Listed as one of the “controversies” in Raymond Merritt’s book “Creativity, Conflict & Controversy: A History of the St. Paul District U.S. Army Corps of Engineers,” the Meeker Dam project continues to provide intrigue.
Gouverneur Kimble Warren
Maj. Gouverneur Kimble Warren was the first district engineer of the St. Paul District. After the Civil War, he came to St. Paul in 1866 and began work surveying the Mississippi, Chippewa, St. Croix and Wisconsin Rivers. He also began the preservation of St. Anthony Falls and designed the nation’s first reservoir system, the Mississippi River Headwaters Reservoir System.
St. Paul District regulatory boundaries
In 1976, the St. Paul District regulatory staff consisted of four people (clerk included) that focused on evaluating projects under Section 10 of the Rivers and Harbors Act of 1899. The scrutiny was largely of bridges, trestles, docks/piers and dams that had the potential to impede navigation.
Expansion of the regulatory mission
The Department of the Army Regulatory Program is one of the oldest organizations within the federal government. Initially, its purpose was to protect and maintain the navigable capacity of the nation's waters. The St. Paul District’s regulatory role in protecting Minnesota’s and Wisconsin’s water resources has evolved and expanded greatly since the program began regulating commerce and navigation on the Upper Mississippi River in 1866.
History of recreation in the St. Paul District
The St. Paul District constructed and placed approximately 15 dams into operation starting with Lake Winnie, Leech Lake and Pokegama Lake dams on the Headwaters of the Mississippi River in 1884 and concluded with the Highway 75/Bigstone Dam in 1972. Except for the Headwaters dams that were constructed at the outlets of large natural lakes, the remaining dams created new reservoirs. These lakes, reservoirs and tail water areas created prime locations for outdoor recreation and visitors slowly starting utilizing the areas as railroads, road systems, vehicles and accessibility became more modern.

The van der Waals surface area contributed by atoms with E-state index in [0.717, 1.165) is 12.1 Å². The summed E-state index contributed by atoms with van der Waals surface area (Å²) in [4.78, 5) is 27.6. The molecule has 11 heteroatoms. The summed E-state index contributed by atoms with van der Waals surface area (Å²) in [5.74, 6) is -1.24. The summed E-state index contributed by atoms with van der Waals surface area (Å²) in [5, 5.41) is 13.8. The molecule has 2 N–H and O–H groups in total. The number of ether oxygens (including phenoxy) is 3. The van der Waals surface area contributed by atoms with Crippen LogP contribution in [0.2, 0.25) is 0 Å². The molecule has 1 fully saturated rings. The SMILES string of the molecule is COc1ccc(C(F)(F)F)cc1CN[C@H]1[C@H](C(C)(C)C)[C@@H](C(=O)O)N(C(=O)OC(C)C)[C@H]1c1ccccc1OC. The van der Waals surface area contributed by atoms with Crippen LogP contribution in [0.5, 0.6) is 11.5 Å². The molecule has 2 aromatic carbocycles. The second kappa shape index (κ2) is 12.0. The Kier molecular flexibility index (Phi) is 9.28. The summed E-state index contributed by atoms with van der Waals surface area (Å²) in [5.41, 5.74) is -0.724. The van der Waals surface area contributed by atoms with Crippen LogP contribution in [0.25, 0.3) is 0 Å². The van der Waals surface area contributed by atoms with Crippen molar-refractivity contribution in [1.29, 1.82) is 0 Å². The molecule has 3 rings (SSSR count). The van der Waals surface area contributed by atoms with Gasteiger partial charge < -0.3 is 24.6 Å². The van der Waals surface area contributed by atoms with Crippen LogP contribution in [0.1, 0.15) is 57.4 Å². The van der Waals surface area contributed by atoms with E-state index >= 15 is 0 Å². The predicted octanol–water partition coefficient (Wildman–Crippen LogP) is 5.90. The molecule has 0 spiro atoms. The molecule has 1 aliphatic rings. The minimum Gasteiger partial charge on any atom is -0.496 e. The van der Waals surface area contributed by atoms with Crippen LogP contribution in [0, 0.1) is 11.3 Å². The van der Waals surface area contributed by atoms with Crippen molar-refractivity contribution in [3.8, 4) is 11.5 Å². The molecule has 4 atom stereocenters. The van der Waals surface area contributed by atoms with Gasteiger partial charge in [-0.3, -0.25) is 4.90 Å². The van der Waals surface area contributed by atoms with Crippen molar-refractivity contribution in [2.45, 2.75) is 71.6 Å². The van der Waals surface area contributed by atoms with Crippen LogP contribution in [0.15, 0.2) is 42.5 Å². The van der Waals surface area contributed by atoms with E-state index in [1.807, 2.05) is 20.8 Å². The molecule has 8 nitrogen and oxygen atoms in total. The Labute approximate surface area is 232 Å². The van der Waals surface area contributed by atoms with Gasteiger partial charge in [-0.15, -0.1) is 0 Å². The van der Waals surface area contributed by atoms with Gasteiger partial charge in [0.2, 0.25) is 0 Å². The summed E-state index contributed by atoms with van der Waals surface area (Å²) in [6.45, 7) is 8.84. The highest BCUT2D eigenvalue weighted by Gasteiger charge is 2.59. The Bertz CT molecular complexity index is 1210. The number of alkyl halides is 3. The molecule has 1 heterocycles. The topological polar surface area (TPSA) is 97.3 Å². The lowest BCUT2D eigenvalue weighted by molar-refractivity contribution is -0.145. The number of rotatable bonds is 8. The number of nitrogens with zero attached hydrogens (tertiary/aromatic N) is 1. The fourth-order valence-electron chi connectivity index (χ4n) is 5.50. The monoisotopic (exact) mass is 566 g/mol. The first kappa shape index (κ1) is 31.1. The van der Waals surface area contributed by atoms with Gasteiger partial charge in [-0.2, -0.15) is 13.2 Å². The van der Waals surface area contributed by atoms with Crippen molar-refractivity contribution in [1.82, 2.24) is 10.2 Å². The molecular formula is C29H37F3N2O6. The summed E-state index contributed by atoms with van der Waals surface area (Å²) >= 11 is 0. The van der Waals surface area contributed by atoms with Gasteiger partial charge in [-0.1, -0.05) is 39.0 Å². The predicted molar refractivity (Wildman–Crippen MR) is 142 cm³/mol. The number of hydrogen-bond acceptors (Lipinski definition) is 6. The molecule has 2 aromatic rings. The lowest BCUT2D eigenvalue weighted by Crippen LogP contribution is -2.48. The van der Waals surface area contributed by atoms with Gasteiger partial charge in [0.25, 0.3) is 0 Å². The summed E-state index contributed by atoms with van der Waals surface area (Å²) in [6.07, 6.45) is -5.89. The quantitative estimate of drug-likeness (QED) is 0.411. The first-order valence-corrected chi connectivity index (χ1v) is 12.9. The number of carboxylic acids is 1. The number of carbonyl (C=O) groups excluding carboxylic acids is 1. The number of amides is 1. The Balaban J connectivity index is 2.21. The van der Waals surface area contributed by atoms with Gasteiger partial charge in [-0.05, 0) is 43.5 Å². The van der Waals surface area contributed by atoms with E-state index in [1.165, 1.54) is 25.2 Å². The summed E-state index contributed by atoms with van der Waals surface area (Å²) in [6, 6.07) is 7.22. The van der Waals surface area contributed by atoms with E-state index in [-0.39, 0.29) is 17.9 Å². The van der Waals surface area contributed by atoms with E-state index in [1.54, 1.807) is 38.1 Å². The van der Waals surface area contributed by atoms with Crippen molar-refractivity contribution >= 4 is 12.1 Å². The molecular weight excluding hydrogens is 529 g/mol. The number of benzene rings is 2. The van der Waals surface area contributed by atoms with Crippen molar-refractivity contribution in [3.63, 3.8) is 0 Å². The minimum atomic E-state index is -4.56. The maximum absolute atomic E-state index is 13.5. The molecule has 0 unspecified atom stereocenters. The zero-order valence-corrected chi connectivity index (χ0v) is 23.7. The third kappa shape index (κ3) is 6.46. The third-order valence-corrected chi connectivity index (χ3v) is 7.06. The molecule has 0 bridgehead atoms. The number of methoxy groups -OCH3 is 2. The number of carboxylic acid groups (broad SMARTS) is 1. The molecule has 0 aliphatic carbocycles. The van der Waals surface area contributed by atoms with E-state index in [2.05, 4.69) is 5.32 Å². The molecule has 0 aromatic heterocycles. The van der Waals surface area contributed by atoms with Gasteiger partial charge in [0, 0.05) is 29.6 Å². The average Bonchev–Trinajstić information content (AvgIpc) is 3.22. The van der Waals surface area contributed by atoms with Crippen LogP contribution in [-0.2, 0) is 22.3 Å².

History of the Headwaters Recreation Areas
The Mississippi River Headwaters dams, located in north central Minnesota, were constructed and placed in operation between 1884 and 1912. Maj. General Warren, the first St. Paul District commander, noted the importance of the Mississippi River Headwaters area during field surveys in the 1860s. Less than 10 years later, Congress authorized a feasibility study to determine whether a series of dams and reservoirs could aid in stabilizing water flow in the Mississippi River between St. Paul, Minnesota, and Prairie du Chien, Wisconsin. As a result, a system of dams capable of raising water levels and storing annual spring runoff from six existing lake systems was designated. These structures are located at the outlets of Gull Lake, Leech Lake, Big Sandy Lake, Cross Lake, Pokegama Lake and Lake Winnibigoshish. Two of these lakes, Leech and Winnibigoshish, are located within the Leech Lake Indian Reservation.
Gull Lake Native American Burial Mounds
The Gull Lake Mounds were excavated in 1969 by the University of Minnesota. This excavation was one of the last large-scale mound excavations conducted in Minnesota. The human remains and many of the artifacts removed from these mounds were returned by the U.S. Army Corps of Engineers, St. Paul District, to the Dakota people for reburial in 1998.
The U.S. Army Corps of Engineers, St. Paul District, uses the Dredge William L. Goetz to help maintain 850 miles of the Upper Mississippi River, 335 miles of the Illinois River and other inland rivers. The St. Paul District acquired it in the spring of 2005.
Red River Flood of 2009
The U.S. Army Corps of Engineers, St. Paul District, declared a victory late April 2009 after facing massive flooding in the Red River of the North river valley for more than a month-and-a-half. By the end of the fight, the district had distributed 11.3 million sandbags, 4,201 rolls of plastic and 136 pumps, as well as let 50 contracts, built approximately 70 miles of emergency levee and spent more than $32 million.